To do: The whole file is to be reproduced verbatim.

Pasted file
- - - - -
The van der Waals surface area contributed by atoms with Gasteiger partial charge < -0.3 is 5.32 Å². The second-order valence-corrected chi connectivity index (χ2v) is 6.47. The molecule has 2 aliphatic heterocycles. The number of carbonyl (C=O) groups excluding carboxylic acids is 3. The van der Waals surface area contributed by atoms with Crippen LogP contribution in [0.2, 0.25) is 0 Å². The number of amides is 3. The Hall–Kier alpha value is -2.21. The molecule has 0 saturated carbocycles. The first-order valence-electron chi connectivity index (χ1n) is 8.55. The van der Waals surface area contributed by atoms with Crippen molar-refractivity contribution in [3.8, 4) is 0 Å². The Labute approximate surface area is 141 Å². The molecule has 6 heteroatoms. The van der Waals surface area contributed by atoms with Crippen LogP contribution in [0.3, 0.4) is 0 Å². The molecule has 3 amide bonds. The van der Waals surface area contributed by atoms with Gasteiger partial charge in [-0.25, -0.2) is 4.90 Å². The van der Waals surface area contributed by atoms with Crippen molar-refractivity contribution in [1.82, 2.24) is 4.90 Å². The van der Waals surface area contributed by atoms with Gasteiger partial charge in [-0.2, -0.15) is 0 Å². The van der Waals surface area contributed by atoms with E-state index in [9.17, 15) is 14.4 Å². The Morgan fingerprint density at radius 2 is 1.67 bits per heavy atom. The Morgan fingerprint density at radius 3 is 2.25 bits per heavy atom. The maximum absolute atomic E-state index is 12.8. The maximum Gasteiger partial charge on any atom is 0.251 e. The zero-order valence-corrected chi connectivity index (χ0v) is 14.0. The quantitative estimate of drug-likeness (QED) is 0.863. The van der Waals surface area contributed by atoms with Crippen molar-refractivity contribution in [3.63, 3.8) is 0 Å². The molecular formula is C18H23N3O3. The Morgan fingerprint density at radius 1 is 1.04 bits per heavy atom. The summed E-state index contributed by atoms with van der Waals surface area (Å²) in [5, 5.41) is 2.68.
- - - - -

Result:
The van der Waals surface area contributed by atoms with Gasteiger partial charge < -0.3 is 5.32 Å². The second-order valence-corrected chi connectivity index (χ2v) is 6.47. The molecule has 2 aliphatic heterocycles. The number of carbonyl (C=O) groups excluding carboxylic acids is 3. The van der Waals surface area contributed by atoms with Crippen LogP contribution in [0.2, 0.25) is 0 Å². The number of amides is 3. The Hall–Kier alpha value is -2.21. The molecule has 0 saturated carbocycles. The first-order valence-electron chi connectivity index (χ1n) is 8.55. The van der Waals surface area contributed by atoms with Crippen molar-refractivity contribution in [3.8, 4) is 0 Å². The Labute approximate surface area is 141 Å². The molecule has 6 heteroatoms. The van der Waals surface area contributed by atoms with Crippen LogP contribution in [0.3, 0.4) is 0 Å². The molecule has 3 amide bonds. The van der Waals surface area contributed by atoms with Gasteiger partial charge in [-0.25, -0.2) is 4.90 Å². The van der Waals surface area contributed by atoms with Crippen molar-refractivity contribution in [1.82, 2.24) is 4.90 Å². The van der Waals surface area contributed by atoms with Gasteiger partial charge in [-0.2, -0.15) is 0 Å². The van der Waals surface area contributed by atoms with E-state index in [9.17, 15) is 14.4 Å². The Morgan fingerprint density at radius 2 is 1.67 bits per heavy atom. The Morgan fingerprint density at radius 3 is 2.25 bits per heavy atom. The maximum absolute atomic E-state index is 12.8. The maximum Gasteiger partial charge on any atom is 0.251 e. The zero-order valence-corrected chi connectivity index (χ0v) is 14.0. The quantitative estimate of drug-likeness (QED) is 0.863. The van der Waals surface area contributed by atoms with Crippen molar-refractivity contribution in [3.63, 3.8) is 0 Å². The molecular formula is C18H23N3O3. The Morgan fingerprint density at radius 1 is 1.04 bits per heavy atom. The summed E-state index contributed by atoms with van der Waals surface area (Å²) in [5, 5.41) is 2.68.